The election on 5 May 2016 of Sadiq Khan as the new Mayor of London should not come as a surprise. From the moment the ‘BackZac’ campaign linked Sadiq to alleged extremists, inferring that he ‘repeatedly legitimised those with extremist views‘, Zac Goldsmith’s divisive and desperate campaign took a risky gamble, pinning its hopes on negative dog-whistle tactics, reliant on presumed base prejudice and fear of Londoners.
However, this smear campaign must be viewed through a specific lens, one that is shaped by international events and domestic counter-terrorism policy.
First, it was essentially an extension of the fearmongering politics that has become increasingly prevalent to garner support across Europe. Identity politics has become the modus operandi of many political entities in Europe in order to downplay their opponents and secure the votes of those who are frustrated by the problems of migration, security and multi-culturalism.
Second, the campaign was one of many inevitable aftershocks of a highly problematic and malignant counter-terrorism policy that is ‘Prevent’. The vague description of ‘extremism’ as anything that is contrary to British values in the Government’s latest Counter-Extremism Strategy has fed into the pre-existing environment of suspicion and xenophobia, which permeates all levels of social strata. The fact that Zac Goldsmith, David Cameron and other senior Conservatives were comfortably able to label a Member of Parliament as such, is illustrative of the space created by the counter-extremism narrative to denounce those perceived to be associated with ‘extremists’, regardless of how remotely.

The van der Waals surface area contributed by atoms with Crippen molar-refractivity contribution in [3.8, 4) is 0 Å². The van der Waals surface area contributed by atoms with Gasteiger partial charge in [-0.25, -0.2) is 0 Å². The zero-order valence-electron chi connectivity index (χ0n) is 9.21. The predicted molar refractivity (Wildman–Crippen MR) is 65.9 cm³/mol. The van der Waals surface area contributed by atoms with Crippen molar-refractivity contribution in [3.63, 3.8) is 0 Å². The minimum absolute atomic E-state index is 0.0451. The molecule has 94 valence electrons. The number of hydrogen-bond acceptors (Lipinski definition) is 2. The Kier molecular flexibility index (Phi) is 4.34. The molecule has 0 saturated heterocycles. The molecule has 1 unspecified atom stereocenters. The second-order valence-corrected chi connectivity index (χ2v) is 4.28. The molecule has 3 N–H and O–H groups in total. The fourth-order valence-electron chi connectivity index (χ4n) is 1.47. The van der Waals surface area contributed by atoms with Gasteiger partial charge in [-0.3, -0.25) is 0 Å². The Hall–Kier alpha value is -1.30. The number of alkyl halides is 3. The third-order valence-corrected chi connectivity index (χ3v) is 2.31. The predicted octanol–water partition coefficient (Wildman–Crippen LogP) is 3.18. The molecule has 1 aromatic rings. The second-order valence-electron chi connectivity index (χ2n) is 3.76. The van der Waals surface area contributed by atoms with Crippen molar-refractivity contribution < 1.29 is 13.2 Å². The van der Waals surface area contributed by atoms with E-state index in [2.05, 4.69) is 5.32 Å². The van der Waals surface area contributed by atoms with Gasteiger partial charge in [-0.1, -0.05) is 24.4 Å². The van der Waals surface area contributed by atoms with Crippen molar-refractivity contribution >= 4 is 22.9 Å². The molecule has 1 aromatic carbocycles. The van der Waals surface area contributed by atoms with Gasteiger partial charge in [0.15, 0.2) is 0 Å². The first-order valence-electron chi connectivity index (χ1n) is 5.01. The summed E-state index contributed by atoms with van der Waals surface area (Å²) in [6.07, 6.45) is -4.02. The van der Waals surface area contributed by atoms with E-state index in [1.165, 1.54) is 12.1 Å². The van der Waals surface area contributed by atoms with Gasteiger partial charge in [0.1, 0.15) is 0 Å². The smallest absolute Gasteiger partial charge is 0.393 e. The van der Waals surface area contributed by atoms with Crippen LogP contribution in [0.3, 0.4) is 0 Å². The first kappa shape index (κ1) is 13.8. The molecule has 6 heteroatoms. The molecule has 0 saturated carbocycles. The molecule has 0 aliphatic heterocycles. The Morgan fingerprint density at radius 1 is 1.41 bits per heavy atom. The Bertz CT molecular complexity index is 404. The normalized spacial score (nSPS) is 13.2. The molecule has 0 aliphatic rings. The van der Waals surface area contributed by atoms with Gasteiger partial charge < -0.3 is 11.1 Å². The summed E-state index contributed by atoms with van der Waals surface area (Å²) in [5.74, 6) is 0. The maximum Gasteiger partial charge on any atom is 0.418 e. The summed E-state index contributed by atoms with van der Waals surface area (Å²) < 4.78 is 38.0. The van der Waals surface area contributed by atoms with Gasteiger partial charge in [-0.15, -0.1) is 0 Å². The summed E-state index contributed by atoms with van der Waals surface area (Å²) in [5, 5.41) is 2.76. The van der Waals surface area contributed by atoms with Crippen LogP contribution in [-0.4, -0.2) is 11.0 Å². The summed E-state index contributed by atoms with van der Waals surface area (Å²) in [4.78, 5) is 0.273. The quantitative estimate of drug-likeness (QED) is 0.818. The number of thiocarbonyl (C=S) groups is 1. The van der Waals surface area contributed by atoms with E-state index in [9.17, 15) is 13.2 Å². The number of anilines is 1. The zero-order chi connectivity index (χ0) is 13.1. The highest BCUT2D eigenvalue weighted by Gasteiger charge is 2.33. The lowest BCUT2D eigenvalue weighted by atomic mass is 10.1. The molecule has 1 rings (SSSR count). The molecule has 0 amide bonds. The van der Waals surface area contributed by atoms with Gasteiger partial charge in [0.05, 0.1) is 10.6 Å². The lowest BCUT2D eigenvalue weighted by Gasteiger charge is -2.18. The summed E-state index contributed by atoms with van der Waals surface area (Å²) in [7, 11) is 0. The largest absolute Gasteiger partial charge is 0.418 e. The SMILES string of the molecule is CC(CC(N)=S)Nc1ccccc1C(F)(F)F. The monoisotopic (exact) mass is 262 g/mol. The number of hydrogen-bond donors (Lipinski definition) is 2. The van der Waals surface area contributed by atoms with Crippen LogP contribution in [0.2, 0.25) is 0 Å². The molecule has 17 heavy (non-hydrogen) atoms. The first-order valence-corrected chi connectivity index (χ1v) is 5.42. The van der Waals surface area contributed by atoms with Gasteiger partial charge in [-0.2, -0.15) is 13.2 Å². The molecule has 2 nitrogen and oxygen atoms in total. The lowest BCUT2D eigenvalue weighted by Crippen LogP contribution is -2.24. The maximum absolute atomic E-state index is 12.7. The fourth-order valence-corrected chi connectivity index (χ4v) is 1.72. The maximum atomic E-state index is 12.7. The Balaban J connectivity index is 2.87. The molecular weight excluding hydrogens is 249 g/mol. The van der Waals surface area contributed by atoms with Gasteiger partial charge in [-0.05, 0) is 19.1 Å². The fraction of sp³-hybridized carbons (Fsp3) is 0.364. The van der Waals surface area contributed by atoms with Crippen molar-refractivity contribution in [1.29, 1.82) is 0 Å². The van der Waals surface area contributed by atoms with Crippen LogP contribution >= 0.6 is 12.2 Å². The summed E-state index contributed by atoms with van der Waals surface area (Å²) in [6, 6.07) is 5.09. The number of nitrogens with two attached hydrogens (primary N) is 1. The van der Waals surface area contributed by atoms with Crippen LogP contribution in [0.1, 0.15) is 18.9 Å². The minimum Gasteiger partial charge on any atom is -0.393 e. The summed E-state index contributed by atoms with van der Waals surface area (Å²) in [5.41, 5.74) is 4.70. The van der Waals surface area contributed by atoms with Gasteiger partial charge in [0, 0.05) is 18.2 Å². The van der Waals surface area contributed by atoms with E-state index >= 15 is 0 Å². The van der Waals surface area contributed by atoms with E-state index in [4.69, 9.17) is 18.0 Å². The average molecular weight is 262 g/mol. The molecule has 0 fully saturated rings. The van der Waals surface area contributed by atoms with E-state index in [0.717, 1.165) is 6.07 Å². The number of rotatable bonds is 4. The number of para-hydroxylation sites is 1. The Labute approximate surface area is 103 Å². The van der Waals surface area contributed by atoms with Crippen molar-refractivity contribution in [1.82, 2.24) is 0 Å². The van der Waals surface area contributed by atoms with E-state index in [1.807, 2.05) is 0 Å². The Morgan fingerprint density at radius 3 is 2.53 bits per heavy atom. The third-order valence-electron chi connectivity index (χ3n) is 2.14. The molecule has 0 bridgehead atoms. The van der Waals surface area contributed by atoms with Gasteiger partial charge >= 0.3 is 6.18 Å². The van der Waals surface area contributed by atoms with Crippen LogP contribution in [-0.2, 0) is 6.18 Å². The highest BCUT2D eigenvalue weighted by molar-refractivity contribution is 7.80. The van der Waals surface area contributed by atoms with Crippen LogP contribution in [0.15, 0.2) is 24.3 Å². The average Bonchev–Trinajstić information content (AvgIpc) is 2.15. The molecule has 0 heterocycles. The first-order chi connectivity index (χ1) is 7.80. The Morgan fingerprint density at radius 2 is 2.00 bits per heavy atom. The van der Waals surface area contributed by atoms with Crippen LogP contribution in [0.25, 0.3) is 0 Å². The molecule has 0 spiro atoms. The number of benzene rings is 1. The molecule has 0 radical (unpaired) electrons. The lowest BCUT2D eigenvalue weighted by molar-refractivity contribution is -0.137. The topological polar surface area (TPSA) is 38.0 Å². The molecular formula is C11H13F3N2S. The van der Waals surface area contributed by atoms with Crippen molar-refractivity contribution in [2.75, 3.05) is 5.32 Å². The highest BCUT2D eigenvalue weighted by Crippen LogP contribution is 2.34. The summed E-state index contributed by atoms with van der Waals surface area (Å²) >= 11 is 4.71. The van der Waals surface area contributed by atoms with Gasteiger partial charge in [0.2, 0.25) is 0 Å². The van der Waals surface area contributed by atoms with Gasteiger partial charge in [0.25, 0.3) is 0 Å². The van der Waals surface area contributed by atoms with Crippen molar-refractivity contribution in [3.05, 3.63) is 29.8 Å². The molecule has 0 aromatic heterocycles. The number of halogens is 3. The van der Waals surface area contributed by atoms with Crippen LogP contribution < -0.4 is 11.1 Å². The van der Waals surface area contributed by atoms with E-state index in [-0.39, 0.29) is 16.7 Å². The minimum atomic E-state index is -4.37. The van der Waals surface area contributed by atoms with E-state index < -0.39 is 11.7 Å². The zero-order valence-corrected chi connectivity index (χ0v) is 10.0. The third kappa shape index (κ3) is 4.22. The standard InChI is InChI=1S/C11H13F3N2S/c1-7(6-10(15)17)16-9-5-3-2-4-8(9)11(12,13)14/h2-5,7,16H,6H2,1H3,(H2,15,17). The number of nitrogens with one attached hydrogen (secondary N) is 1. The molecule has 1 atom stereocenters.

In this context, we should realise that the dog-whistle tactics employed by Goldsmith and supported by senior Tories, is not something out of the ordinary but a mix between political rhetoric and the standards adopted by the Government in demarcating the definitions of extremism and radicalisation. It serves to aggrandise the ‘Us vs. Them’ narrative and create an environment reeking of suspicion and omnipresent animosity.
Unfortunately, the work of the Conservatives is not the only force in British society that has created a toxic atmosphere; Sadiq’s election has not convinced a segment of the British Muslim population who are undergoing a process of greater democratic engagement and political maturation.
Sadiq has made it explicit that he is not representative of Muslims,
“I want to make clear, I’m not a ‘Muslim leader’ or a ‘Muslim spokesperson’. I’m the Mayor of London. I speak for London, which includes Sikhs, Hindus, Muslims, Christians, Jews, Buddhists, and those of no organised faith.”
Having visited Hindu temples, synagogues and almost every other place of worship, Sadiq simply did what any competent politician running for London’s highest office would have, which is to show that every religion is welcome in the most multicultural society in Europe.